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Machine Learning and the Future of Education

November 2016

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When publishing on the Internet, content creators have considerable insight into what readers are doing, whether it’s where they’ve come from, how much they consume and whether they share content on social media. This real-time feedback has allowed publishers to tailor content specifically to the needs of their audience.

Suffice to say, with the trusty paper back book, this kind of feedback isn’t available, and it creates a bit of a black box, whereby the only real feedback authors and publishers get is via things like reviews, awards and sales figures.

With books entering a digital age however, they bring with them the possibility of richer feedback for readers, teachers, authors and publishers alike. I spoke recently with Alfred Essa, Vice President, Analytics and R&D, at McGraw-Hill Education ahead of his presentation at the Predictive Analytics Innovation Summit, and he explained how data is driving innovation, both at his company and in education more generally.

Transforming The Learning Experience

They are attempting to move away from the traditional, one size fits all way of learning that doesn’t really reflect a more complex reality. Because, not only do people learn at different speeds, but they often arrive from different start points and with different backgrounds.

The use of digital books and adaptive learning allows for a much more tailored and customizable learning experience, as teachers now have access to data on what exactly students are consuming, and how they’re coping with the concepts they’re trying to learn. Armed with this data, teachers can see if a student, or the class as a whole, is not grasping certain ideas or topics. This insight allows teachers to adjust their lessons accordingly and help at-risk students from falling behind or dropping out.

What’s more, the process is not simply one of providing data to teachers. Machine learning algorithms create predictive learning paths for students while they are studying.  As students go through a course with adaptive learning software, these algorithms can serve up additional content for the student to study if reinforcement is needed, or allow the student to move ahead if the subject matter has already been mastered.

One example of this is McGraw-Hill Education’s ALEKS, a web-based, artificially intelligent assessment and learning system, which uses graph theory to break up a domain into concepts.  The edges of the network might then be used as a bridge to another domain.  For instance, if algebra has 500 concepts, a student might be tested when he or she begins learning, pinpointing exactly what a student knows and doesn’t know, and then creating an appropriate path through the domain that is selected based upon the start point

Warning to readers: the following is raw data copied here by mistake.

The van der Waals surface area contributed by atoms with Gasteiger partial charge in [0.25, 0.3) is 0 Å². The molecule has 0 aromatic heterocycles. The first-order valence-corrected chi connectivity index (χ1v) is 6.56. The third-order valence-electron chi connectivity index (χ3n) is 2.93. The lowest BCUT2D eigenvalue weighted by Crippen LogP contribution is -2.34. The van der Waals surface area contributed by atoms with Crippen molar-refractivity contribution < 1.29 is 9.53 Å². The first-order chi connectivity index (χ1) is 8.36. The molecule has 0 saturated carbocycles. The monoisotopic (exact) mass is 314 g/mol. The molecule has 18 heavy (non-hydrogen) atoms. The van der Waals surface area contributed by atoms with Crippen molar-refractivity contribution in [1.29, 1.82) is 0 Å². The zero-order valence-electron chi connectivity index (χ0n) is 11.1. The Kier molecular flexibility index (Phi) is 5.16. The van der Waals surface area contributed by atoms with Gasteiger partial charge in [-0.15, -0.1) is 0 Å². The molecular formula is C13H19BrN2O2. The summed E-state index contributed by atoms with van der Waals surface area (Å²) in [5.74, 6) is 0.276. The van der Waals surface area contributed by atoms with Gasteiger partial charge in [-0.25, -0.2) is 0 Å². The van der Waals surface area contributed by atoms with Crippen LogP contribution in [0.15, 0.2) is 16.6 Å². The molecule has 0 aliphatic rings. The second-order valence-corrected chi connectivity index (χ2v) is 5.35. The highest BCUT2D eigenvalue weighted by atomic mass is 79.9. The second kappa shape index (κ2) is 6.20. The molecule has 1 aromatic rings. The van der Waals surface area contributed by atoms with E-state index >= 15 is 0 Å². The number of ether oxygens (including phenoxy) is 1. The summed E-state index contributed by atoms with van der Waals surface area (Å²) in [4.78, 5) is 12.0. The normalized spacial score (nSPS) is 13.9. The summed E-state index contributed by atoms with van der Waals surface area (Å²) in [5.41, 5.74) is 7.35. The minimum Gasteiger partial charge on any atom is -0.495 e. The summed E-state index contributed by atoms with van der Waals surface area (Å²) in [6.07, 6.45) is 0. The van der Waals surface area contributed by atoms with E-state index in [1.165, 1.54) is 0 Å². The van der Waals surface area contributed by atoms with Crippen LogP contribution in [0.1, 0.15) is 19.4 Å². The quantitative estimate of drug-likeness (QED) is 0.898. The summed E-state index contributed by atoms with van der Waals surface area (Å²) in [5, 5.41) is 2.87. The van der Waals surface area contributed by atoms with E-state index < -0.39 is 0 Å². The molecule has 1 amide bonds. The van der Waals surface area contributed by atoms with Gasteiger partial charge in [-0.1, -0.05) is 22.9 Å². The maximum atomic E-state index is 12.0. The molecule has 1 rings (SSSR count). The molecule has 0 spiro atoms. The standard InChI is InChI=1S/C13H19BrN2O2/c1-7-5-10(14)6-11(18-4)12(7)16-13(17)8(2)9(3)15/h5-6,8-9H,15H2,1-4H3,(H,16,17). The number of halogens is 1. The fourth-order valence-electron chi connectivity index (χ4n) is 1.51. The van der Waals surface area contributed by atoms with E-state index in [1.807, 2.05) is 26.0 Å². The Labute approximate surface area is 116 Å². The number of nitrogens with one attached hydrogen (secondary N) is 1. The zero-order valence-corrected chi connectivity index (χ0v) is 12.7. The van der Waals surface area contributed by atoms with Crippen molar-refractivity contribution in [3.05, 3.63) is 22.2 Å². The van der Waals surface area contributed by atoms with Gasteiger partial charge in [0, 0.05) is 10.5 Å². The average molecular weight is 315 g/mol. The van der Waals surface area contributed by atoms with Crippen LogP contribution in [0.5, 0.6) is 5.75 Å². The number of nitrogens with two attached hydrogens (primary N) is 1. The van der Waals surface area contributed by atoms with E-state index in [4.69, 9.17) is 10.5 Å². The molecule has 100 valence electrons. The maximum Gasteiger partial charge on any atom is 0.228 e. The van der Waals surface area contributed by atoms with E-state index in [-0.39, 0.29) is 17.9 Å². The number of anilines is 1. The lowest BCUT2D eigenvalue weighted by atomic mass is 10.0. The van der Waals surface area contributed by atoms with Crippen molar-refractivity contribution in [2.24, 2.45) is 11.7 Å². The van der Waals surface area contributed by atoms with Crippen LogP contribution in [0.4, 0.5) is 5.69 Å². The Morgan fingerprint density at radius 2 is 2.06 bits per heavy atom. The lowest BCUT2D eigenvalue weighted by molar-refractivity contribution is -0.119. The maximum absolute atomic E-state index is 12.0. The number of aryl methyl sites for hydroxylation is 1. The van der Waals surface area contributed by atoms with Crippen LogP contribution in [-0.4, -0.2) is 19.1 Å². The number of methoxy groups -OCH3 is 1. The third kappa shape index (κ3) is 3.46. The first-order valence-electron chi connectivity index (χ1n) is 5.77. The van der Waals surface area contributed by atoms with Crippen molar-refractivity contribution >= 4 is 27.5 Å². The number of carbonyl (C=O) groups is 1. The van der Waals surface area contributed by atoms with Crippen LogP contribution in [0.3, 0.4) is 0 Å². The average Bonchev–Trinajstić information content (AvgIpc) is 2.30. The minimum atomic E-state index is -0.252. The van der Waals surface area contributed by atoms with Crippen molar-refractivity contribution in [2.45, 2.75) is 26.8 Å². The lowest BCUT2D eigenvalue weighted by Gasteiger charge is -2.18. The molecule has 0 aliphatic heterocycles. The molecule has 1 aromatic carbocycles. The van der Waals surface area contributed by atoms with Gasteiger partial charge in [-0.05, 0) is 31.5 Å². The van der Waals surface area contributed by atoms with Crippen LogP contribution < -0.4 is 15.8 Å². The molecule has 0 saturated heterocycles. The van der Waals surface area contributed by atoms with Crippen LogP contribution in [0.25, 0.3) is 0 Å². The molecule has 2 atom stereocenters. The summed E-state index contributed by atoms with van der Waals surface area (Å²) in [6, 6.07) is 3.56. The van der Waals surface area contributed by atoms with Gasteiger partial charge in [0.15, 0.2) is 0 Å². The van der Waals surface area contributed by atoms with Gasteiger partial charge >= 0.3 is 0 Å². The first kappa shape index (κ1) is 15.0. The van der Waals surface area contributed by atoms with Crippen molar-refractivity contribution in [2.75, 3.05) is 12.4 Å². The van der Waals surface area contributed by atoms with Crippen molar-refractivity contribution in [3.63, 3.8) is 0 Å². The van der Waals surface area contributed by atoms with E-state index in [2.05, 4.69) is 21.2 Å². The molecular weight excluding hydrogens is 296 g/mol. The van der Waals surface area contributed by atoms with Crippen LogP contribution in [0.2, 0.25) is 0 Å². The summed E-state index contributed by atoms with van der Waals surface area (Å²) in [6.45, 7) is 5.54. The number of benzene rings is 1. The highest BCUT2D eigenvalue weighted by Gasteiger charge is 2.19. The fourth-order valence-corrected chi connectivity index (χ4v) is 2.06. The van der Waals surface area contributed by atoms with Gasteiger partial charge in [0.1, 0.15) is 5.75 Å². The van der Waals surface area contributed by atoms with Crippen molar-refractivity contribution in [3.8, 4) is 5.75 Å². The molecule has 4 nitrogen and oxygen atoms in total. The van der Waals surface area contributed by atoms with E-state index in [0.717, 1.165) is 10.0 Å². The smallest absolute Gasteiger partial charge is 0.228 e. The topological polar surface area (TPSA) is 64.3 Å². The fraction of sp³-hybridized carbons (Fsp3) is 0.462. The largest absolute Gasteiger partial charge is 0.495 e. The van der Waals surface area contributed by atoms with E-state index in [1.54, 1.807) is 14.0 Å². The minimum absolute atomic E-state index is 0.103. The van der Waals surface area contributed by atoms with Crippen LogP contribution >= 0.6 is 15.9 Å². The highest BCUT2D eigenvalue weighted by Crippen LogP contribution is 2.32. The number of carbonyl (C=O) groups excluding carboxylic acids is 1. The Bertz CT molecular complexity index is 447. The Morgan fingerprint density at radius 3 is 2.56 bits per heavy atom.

Education As A Service

It’s a process that has been seen in a growing number of industries. For instance, heavy equipment manufacturer John Deere is now more of a service provider than a manufacturer. Its latest models come equipped with all sorts of sensors and monitors to allow farmers to optimize the farming process, with an array of data helping them to function more productively. The company has gone as far as to predict that within a few year’s time, they will employ more software engineers than mechanical engineers.

Central to this move towards education as a service is the data ecosystem that underpins everything. McGraw-Hill Education is a strong supporter of IMSGlobal, which aims to develop common standards that educational providers can use to develop products and services that operate effectively together.

“The key to creating effective, scalable ecosystems, in education or any other industry, is having open standards,” commented Essa. “Our success won’t be predicated on closed systems, but instead, we are focused on building open, interoperable ones, which will allow a multitude of tools, technologies and platforms from various companies and organizations to work together.”

This shift is likely to underpin changes in the business model of publishing. While traditionally authors would be paid a one-time fee when customers purchase their book, there are signs that this model needs to change. The current breed of digital books is much more fluid, with content updated based upon real-time feedback from readers. What’s more, publishers are including more open educational content in their materials, with pooled analytics provided to add further value.

How this will manifest itself in terms of business models is still largely to be decided, but this kind of open data philosophy has some fascinating implications for the industry, and for learning as a whole.

 

This article was written by Adi Gaskell from Forbes and was legally licensed through the NewsCred publisher network.

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